Marina Shearer, mother of nine-year-old twins, Jessica and Ashley, works hard to encourage her children with their other interests. She doesn’t deny there is plenty of gadget time going on in her home in Waiau, a small town in North Canterbury. Both the twins have access to an IPhone, IPod, IPad and laptop but the twin’s passions are currently off-screen: skate-boarding for Ashley and making jewellery for Jessica. “They could spend hours and hours doing these activities but they could spend all day on gadgets too if I let them,” Shearer says. “So I take Ashley to the skate park and Jessica to the jewellery supply shop. You have to be involved in the alternatives.” When Shearer invites the twin’s friends over to play, the rule is, ‘no gaming with friends’. “If I push them they play monopoly, jigsaws and do puzzles for example. I enforce 20 minutes of reading a book with their friends, but they think this is torture!”

Making rules and sticking to them is one of the best ways to parent when it comes to technology. But managing a child’s time on gadgets is one of the main frustrations that parents seem to have. With wire-less technology available in most homes, gadgets are becoming more portable and children can quite easily sneak them under the parental radar. That’s why it’s important to keep one eye on the children and what they’re looking at and the other eye on the clock – or even set a timer. Time flies when you are having fun.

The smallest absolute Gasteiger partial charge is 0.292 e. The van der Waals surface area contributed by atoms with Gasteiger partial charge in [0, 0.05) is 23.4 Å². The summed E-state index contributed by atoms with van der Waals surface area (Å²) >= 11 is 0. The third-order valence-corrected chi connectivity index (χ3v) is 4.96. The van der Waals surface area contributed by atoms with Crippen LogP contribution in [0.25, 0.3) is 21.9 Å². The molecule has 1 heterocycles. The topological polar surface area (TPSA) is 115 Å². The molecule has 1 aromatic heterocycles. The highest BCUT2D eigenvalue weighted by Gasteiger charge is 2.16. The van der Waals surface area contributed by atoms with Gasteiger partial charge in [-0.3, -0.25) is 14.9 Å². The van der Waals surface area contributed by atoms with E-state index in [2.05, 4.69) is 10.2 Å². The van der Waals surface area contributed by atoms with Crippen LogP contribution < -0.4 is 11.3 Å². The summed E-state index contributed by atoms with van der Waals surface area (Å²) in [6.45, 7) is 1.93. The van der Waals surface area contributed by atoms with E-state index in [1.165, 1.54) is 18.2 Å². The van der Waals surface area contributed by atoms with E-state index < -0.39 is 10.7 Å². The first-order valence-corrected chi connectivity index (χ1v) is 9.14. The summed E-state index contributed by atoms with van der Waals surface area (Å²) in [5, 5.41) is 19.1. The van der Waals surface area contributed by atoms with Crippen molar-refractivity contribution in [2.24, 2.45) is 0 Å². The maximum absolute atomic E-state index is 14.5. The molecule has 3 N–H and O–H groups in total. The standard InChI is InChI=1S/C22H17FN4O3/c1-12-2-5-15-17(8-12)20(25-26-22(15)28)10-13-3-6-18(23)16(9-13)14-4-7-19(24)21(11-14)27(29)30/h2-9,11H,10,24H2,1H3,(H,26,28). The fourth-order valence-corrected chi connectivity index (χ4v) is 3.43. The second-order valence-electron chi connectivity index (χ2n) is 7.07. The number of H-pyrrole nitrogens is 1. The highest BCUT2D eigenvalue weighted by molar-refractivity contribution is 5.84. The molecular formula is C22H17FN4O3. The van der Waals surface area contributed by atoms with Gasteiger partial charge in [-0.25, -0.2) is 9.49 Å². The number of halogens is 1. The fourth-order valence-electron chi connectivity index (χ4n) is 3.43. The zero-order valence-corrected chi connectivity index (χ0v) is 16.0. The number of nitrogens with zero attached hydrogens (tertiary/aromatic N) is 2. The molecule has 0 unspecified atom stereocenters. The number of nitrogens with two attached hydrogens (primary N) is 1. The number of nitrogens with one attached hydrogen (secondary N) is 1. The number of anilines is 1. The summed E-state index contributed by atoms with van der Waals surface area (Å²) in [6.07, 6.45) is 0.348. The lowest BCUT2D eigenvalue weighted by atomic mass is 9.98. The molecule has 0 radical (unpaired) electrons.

Canterbury flight attendant Rachael Paterson, also mother of three girls aged 7, 10 and 14, struggles with the exhaustion that comes with monitoring technology in her girls lives. “They still play but my 14-year-old is always on her phone or IPod. The girls sneak them into their beds and use them when they are supposed to be asleep. I then use their gadgets as a form of discipline and take them away from them.”